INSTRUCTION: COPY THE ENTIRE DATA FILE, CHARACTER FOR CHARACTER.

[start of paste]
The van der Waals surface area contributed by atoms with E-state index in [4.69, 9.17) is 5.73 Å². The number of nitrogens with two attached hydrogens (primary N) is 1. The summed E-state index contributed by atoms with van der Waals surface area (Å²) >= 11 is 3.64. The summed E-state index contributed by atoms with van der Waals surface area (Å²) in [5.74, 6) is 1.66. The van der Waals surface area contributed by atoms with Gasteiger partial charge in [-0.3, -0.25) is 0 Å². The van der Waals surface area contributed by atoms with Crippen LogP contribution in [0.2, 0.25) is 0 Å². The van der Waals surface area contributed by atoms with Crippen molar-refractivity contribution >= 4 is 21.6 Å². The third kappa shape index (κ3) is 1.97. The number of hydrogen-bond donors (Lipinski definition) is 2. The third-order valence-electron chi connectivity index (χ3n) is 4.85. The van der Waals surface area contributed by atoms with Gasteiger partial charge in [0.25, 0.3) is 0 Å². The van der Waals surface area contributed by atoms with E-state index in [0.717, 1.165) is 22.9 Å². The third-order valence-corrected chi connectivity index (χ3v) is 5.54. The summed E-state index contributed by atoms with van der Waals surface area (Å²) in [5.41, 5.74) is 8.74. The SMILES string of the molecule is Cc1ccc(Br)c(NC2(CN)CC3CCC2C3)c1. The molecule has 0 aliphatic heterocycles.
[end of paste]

The van der Waals surface area contributed by atoms with E-state index in [4.69, 9.17) is 5.73 Å². The number of nitrogens with two attached hydrogens (primary N) is 1. The summed E-state index contributed by atoms with van der Waals surface area (Å²) >= 11 is 3.64. The summed E-state index contributed by atoms with van der Waals surface area (Å²) in [5.74, 6) is 1.66. The van der Waals surface area contributed by atoms with Gasteiger partial charge in [-0.3, -0.25) is 0 Å². The van der Waals surface area contributed by atoms with Crippen LogP contribution in [0.2, 0.25) is 0 Å². The van der Waals surface area contributed by atoms with Crippen molar-refractivity contribution >= 4 is 21.6 Å². The third kappa shape index (κ3) is 1.97. The number of hydrogen-bond donors (Lipinski definition) is 2. The third-order valence-electron chi connectivity index (χ3n) is 4.85. The van der Waals surface area contributed by atoms with Gasteiger partial charge in [0.25, 0.3) is 0 Å². The van der Waals surface area contributed by atoms with E-state index in [0.717, 1.165) is 22.9 Å². The third-order valence-corrected chi connectivity index (χ3v) is 5.54. The summed E-state index contributed by atoms with van der Waals surface area (Å²) in [5.41, 5.74) is 8.74. The SMILES string of the molecule is Cc1ccc(Br)c(NC2(CN)CC3CCC2C3)c1. The molecule has 0 aliphatic heterocycles.